The majority of the facial recognition systems in place today depend on algorithms.

Or deep-learning algorithms more specifically.

These deep-learning algorithms have the capability to analyze different facial photos.

Then they use their ability to scan for various kinds of similarities across a massive data set of alike images.

Just like with any other controversial technology, facial recognition also has a significant support community.

The supporters say that body cameras and their upgraded systems could assist law enforcement officers.


By alerting them to a passing criminal suspect.

Facial recognition technology could also help police officers to spot a particular missing child in a big crowd.

As alluded to before, the facial recognition technology still doesn’t have the ability to deliver near-to-perfect results.

Instead of identifying a suspect, the current facial recognition technology only suggests the related probability of a person being a possible match.

To put it another way, current facial recognition technology has an accuracy rate.

And that accuracy rate tends to vary wildly.

It varies based on the given photo’s or video’s quality.

In fact, it even varies based on the color of the given person.

Of course, facial recognition technology depends on many other factors as well.

Perhaps these form some of the reasons that privacy advocates worry about.

They say that facial recognition systems could possibly instill a false sense of confidence among police officials.

This could lead to law enforcement officials to misidentify innocent people as wanted criminals or suspects.

The results could also be (potentially) fatal.

police officers

According to the deputy director of Georgetown Law Center of Privacy and Technology, Laura Moy, no one could deny the possibility of error in the technology.

She said that in real-time situations where a given police officer carried arms, the actual risks which were associated with cases of potential misidentification were always prone to exceeding any related (and possible) benefits.

Laura further mentions that there was a real and tangible concern that facial recognition technology could exacerbate the undeniable risks involved with use of force from the police.

The other problem is that today’s AI-enabled facial recognition systems have consistently shown troubling implicit biases.

But why is that?

There is no one single reason.

But often it is due to the scarcity of diversity in all the images that the system’s algorithms have trained on.

Massachusetts Institute of Technology’s Media Lab researchers recently mentioned a couple of months ago that the three most advanced and leading facial recognition systems from companies such as,

  • Face++
  • IBM
  • Microsoft

had managed to perform regularly better when it came to identifying the gender of the people who had a lighter skin tone.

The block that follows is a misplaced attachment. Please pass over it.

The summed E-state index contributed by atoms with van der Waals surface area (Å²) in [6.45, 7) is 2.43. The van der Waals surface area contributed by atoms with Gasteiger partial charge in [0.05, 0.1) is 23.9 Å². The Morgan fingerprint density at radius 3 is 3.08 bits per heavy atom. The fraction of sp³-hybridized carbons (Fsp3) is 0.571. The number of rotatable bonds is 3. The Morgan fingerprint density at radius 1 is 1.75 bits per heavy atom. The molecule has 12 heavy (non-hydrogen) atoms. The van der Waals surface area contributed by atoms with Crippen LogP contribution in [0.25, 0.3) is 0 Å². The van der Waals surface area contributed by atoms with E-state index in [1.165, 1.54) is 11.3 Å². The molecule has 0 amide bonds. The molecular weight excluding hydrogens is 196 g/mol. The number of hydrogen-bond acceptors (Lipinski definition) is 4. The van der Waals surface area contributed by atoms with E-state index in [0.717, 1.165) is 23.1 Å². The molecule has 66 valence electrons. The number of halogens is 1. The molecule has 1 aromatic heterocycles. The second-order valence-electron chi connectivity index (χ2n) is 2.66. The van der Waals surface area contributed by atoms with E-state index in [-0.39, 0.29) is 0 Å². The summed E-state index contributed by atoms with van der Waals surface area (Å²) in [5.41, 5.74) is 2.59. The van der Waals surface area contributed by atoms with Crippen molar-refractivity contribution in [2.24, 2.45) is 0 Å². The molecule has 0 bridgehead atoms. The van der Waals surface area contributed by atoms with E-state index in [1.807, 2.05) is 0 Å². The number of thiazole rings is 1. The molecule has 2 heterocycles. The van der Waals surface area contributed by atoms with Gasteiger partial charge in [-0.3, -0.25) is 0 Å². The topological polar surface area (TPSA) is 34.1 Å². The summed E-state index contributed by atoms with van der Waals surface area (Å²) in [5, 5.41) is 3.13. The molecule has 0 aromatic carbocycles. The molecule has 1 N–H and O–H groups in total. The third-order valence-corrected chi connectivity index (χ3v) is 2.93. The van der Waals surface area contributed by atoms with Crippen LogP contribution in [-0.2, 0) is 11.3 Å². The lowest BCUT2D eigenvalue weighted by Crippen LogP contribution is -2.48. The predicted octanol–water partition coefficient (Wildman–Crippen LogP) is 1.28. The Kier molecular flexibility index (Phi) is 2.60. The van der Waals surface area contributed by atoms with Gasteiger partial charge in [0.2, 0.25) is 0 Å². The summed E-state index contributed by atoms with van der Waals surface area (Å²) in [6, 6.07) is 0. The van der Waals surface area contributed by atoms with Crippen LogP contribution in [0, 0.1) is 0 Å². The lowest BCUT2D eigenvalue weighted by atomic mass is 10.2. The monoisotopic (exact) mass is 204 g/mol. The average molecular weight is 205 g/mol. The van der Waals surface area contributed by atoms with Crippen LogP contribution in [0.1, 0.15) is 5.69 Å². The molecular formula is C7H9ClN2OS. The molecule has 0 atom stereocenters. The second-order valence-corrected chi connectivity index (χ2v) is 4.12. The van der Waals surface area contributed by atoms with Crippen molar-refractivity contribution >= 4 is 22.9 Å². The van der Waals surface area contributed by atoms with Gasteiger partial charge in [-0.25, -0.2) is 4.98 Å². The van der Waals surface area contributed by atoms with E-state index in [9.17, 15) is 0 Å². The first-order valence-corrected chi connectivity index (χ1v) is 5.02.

More specifically, the facial recognition systems averaged around 99 percent accuracy for men with lighter skin tone.

For women with darker skin tones, the facial recognition system only managed a 70 percent accuracy.

One also has to remember why body camera gained so much popularity.

Body cameras shot to fame in recent years because people saw them as a checking tool for possible police misconduct.

Now, people are criticizing body cameras for contributing its due share in pervasive surveillance.

Some also believe that body cameras have potentially worsened all the related problems in neighborhoods with heavy police duty.

As far as rules of use go, that is something the police gets to decide as well.

Just last month, police officers in Sacramento conveniently muted their body cameras.

That happened after they had fatally shot an unarmed black man, Stephen Clark.

They shot him while he was in the backyard of his grandmother’s house.

Critics of Axon’s newly-formed board have questioned the effectiveness of the ethics board when it only consists of volunteers.

They have also pointed out that how such a board which only meets twice every 12 months could prove effective steering all the important decisions of Axon, a private company.

The company’s CEO, Rick Smith, also said that he did see some significant parallels between Tasers and facial recognition technology.

Tasers saw quite a lot of initial resistance as well.

But they have managed to proliferate very rapidly.

In fact, tasers have become one of the most commonly used non-lethal weapons among law enforcement agencies.

He mentioned that the company expects to come across some missteps along the way.

But, as he tried to look back when Tasers started their journey, whenever a company tries to introduce things that change a lot of other things, it always comes across problems.

In other words, he did not expect the adoption of facial recognition technology as a smooth process.

He also said that if companies did get something wrong, then that would mean bad things not just for the society but also the companies.

Companies who are coming up with products for law enforcement agencies will pay a huge price for their mistakes.

According to Smith, these company should not want to create an Orwellian state to achieve nothing but some quick money.


Zohair A. Zohair is currently a content crafter at Security Gladiators and has been involved in the technology industry for more than a decade. He is an engineer by training and, naturally, likes to help people solve their tech related problems. When he is not writing, he can usually be found practicing his free-kicks in the ground beside his house.